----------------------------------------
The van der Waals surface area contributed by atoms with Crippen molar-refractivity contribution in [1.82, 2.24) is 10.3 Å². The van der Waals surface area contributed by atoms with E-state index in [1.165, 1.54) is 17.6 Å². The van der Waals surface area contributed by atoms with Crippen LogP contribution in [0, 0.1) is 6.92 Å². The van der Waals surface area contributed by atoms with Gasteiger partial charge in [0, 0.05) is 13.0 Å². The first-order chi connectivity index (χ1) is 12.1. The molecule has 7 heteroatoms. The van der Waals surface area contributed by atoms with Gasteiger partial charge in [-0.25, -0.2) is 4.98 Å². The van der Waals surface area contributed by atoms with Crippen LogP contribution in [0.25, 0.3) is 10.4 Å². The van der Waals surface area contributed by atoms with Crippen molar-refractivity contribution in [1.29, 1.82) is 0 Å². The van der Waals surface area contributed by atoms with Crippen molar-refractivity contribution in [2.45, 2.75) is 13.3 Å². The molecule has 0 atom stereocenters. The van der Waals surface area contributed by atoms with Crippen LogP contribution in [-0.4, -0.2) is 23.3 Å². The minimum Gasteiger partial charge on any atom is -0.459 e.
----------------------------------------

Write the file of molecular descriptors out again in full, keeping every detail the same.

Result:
The van der Waals surface area contributed by atoms with Crippen molar-refractivity contribution in [1.82, 2.24) is 10.3 Å². The van der Waals surface area contributed by atoms with E-state index in [1.165, 1.54) is 17.6 Å². The van der Waals surface area contributed by atoms with Crippen LogP contribution in [0, 0.1) is 6.92 Å². The van der Waals surface area contributed by atoms with Gasteiger partial charge in [0, 0.05) is 13.0 Å². The first-order chi connectivity index (χ1) is 12.1. The molecule has 7 heteroatoms. The van der Waals surface area contributed by atoms with Gasteiger partial charge in [-0.25, -0.2) is 4.98 Å². The van der Waals surface area contributed by atoms with Crippen LogP contribution in [0.25, 0.3) is 10.4 Å². The van der Waals surface area contributed by atoms with Crippen molar-refractivity contribution in [1.29, 1.82) is 0 Å². The van der Waals surface area contributed by atoms with Crippen molar-refractivity contribution in [2.45, 2.75) is 13.3 Å². The molecule has 0 atom stereocenters. The van der Waals surface area contributed by atoms with Crippen LogP contribution in [-0.4, -0.2) is 23.3 Å². The minimum Gasteiger partial charge on any atom is -0.459 e.